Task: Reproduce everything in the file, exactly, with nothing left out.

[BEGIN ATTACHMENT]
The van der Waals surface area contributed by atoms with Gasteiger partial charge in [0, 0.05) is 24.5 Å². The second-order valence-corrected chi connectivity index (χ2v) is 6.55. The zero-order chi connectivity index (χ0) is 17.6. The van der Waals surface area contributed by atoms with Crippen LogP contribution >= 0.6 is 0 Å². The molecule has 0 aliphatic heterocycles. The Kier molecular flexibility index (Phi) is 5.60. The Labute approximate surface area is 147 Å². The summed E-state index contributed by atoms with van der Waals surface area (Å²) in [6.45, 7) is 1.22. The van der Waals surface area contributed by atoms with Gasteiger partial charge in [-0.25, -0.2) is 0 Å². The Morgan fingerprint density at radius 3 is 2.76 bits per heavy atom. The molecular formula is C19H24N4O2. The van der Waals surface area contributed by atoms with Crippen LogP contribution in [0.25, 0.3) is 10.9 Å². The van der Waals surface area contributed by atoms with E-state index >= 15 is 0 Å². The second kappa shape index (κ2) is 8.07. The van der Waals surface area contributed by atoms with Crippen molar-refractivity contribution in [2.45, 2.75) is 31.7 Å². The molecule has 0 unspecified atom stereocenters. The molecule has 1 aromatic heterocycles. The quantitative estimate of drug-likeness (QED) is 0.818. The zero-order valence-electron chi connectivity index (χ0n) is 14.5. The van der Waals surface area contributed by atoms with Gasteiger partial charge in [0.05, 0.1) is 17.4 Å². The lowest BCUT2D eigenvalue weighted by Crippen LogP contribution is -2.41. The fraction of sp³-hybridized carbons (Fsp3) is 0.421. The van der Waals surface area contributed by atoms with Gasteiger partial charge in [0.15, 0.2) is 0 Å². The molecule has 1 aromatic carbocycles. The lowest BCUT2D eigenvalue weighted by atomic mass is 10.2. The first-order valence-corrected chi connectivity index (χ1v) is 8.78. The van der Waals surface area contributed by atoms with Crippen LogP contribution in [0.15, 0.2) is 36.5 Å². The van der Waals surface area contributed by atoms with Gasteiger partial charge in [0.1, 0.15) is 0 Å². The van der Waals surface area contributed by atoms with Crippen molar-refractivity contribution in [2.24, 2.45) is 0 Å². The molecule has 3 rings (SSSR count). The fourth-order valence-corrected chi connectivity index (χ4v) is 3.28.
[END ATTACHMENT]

The van der Waals surface area contributed by atoms with Gasteiger partial charge in [0, 0.05) is 24.5 Å². The second-order valence-corrected chi connectivity index (χ2v) is 6.55. The zero-order chi connectivity index (χ0) is 17.6. The van der Waals surface area contributed by atoms with Crippen LogP contribution >= 0.6 is 0 Å². The molecule has 0 aliphatic heterocycles. The Kier molecular flexibility index (Phi) is 5.60. The Labute approximate surface area is 147 Å². The summed E-state index contributed by atoms with van der Waals surface area (Å²) in [6.45, 7) is 1.22. The van der Waals surface area contributed by atoms with Gasteiger partial charge in [-0.25, -0.2) is 0 Å². The Morgan fingerprint density at radius 3 is 2.76 bits per heavy atom. The molecular formula is C19H24N4O2. The van der Waals surface area contributed by atoms with Crippen LogP contribution in [0.25, 0.3) is 10.9 Å². The van der Waals surface area contributed by atoms with E-state index >= 15 is 0 Å². The second kappa shape index (κ2) is 8.07. The van der Waals surface area contributed by atoms with Crippen molar-refractivity contribution in [2.45, 2.75) is 31.7 Å². The molecule has 0 unspecified atom stereocenters. The molecule has 1 aromatic heterocycles. The quantitative estimate of drug-likeness (QED) is 0.818. The zero-order valence-electron chi connectivity index (χ0n) is 14.5. The van der Waals surface area contributed by atoms with Gasteiger partial charge in [0.05, 0.1) is 17.4 Å². The lowest BCUT2D eigenvalue weighted by Crippen LogP contribution is -2.41. The fraction of sp³-hybridized carbons (Fsp3) is 0.421. The van der Waals surface area contributed by atoms with Gasteiger partial charge in [0.15, 0.2) is 0 Å². The molecule has 1 aromatic carbocycles. The lowest BCUT2D eigenvalue weighted by atomic mass is 10.2. The first-order valence-corrected chi connectivity index (χ1v) is 8.78. The van der Waals surface area contributed by atoms with Crippen LogP contribution in [0.15, 0.2) is 36.5 Å². The van der Waals surface area contributed by atoms with Gasteiger partial charge in [0.1, 0.15) is 0 Å². The van der Waals surface area contributed by atoms with Crippen molar-refractivity contribution in [2.24, 2.45) is 0 Å². The molecule has 3 rings (SSSR count). The fourth-order valence-corrected chi connectivity index (χ4v) is 3.28.